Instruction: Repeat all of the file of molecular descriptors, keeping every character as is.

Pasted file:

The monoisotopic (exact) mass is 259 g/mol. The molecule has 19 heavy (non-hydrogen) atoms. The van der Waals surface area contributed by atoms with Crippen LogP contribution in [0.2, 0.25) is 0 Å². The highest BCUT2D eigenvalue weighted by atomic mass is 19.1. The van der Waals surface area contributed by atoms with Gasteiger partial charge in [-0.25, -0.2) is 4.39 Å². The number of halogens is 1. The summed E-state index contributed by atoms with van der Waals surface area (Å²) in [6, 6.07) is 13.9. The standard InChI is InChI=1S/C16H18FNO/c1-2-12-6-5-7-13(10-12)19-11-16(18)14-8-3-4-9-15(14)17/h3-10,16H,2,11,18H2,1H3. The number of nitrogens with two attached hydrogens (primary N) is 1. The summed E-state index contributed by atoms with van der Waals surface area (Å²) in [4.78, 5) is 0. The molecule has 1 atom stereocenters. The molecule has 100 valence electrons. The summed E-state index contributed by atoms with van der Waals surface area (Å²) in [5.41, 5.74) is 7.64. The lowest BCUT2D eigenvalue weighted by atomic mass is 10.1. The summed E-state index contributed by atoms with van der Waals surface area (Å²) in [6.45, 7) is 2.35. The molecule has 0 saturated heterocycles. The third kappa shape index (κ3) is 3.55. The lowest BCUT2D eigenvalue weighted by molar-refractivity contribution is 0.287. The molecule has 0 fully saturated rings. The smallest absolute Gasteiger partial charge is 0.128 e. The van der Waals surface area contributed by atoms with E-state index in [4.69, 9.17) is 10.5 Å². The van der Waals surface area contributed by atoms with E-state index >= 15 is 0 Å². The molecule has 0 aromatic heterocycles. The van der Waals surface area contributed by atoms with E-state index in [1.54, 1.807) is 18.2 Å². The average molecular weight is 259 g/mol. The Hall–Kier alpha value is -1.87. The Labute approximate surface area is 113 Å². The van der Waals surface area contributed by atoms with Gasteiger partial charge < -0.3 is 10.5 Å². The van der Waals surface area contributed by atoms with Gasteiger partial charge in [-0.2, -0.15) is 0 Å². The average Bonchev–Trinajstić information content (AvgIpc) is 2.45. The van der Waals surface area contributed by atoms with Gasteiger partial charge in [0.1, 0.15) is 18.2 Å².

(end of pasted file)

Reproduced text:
The monoisotopic (exact) mass is 259 g/mol. The molecule has 19 heavy (non-hydrogen) atoms. The van der Waals surface area contributed by atoms with Crippen LogP contribution in [0.2, 0.25) is 0 Å². The highest BCUT2D eigenvalue weighted by atomic mass is 19.1. The van der Waals surface area contributed by atoms with Gasteiger partial charge in [-0.25, -0.2) is 4.39 Å². The number of halogens is 1. The summed E-state index contributed by atoms with van der Waals surface area (Å²) in [6, 6.07) is 13.9. The standard InChI is InChI=1S/C16H18FNO/c1-2-12-6-5-7-13(10-12)19-11-16(18)14-8-3-4-9-15(14)17/h3-10,16H,2,11,18H2,1H3. The number of nitrogens with two attached hydrogens (primary N) is 1. The summed E-state index contributed by atoms with van der Waals surface area (Å²) in [4.78, 5) is 0. The molecule has 1 atom stereocenters. The molecule has 100 valence electrons. The summed E-state index contributed by atoms with van der Waals surface area (Å²) in [5.41, 5.74) is 7.64. The lowest BCUT2D eigenvalue weighted by atomic mass is 10.1. The summed E-state index contributed by atoms with van der Waals surface area (Å²) in [6.45, 7) is 2.35. The molecule has 0 saturated heterocycles. The third kappa shape index (κ3) is 3.55. The lowest BCUT2D eigenvalue weighted by molar-refractivity contribution is 0.287. The molecule has 0 fully saturated rings. The smallest absolute Gasteiger partial charge is 0.128 e. The van der Waals surface area contributed by atoms with E-state index in [4.69, 9.17) is 10.5 Å². The van der Waals surface area contributed by atoms with E-state index >= 15 is 0 Å². The molecule has 0 aromatic heterocycles. The van der Waals surface area contributed by atoms with E-state index in [1.54, 1.807) is 18.2 Å². The average molecular weight is 259 g/mol. The Hall–Kier alpha value is -1.87. The Labute approximate surface area is 113 Å². The van der Waals surface area contributed by atoms with Gasteiger partial charge < -0.3 is 10.5 Å². The van der Waals surface area contributed by atoms with Gasteiger partial charge in [-0.2, -0.15) is 0 Å². The average Bonchev–Trinajstić information content (AvgIpc) is 2.45. The van der Waals surface area contributed by atoms with Gasteiger partial charge in [0.1, 0.15) is 18.2 Å².